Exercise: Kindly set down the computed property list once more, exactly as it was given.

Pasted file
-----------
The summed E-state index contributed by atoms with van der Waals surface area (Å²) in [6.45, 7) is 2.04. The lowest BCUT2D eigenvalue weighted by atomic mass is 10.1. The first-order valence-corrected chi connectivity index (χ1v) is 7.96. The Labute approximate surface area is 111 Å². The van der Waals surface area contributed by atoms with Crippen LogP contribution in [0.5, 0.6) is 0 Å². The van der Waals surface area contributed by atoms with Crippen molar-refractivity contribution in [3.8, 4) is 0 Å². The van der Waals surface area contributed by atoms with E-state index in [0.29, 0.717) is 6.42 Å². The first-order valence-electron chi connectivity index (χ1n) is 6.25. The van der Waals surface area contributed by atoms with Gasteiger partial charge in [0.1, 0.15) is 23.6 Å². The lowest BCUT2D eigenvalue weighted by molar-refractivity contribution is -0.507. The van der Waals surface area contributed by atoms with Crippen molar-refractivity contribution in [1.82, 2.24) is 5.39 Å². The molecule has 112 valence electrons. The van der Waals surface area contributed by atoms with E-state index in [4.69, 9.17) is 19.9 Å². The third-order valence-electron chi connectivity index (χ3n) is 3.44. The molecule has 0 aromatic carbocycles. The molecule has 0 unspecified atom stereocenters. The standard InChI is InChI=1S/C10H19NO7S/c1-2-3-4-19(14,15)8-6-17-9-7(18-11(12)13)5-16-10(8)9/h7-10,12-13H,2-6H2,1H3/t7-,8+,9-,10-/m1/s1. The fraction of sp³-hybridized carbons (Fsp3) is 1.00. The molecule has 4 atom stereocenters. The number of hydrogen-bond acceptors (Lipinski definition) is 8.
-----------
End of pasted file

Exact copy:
The summed E-state index contributed by atoms with van der Waals surface area (Å²) in [6.45, 7) is 2.04. The lowest BCUT2D eigenvalue weighted by atomic mass is 10.1. The first-order valence-corrected chi connectivity index (χ1v) is 7.96. The Labute approximate surface area is 111 Å². The van der Waals surface area contributed by atoms with Crippen LogP contribution in [0.5, 0.6) is 0 Å². The van der Waals surface area contributed by atoms with Crippen molar-refractivity contribution in [3.8, 4) is 0 Å². The van der Waals surface area contributed by atoms with E-state index in [0.29, 0.717) is 6.42 Å². The first-order valence-electron chi connectivity index (χ1n) is 6.25. The van der Waals surface area contributed by atoms with Gasteiger partial charge in [0.1, 0.15) is 23.6 Å². The lowest BCUT2D eigenvalue weighted by molar-refractivity contribution is -0.507. The van der Waals surface area contributed by atoms with Crippen molar-refractivity contribution in [1.82, 2.24) is 5.39 Å². The molecule has 112 valence electrons. The van der Waals surface area contributed by atoms with E-state index in [4.69, 9.17) is 19.9 Å². The third-order valence-electron chi connectivity index (χ3n) is 3.44. The molecule has 0 aromatic carbocycles. The molecule has 0 unspecified atom stereocenters. The standard InChI is InChI=1S/C10H19NO7S/c1-2-3-4-19(14,15)8-6-17-9-7(18-11(12)13)5-16-10(8)9/h7-10,12-13H,2-6H2,1H3/t7-,8+,9-,10-/m1/s1. The fraction of sp³-hybridized carbons (Fsp3) is 1.00. The molecule has 4 atom stereocenters. The number of hydrogen-bond acceptors (Lipinski definition) is 8.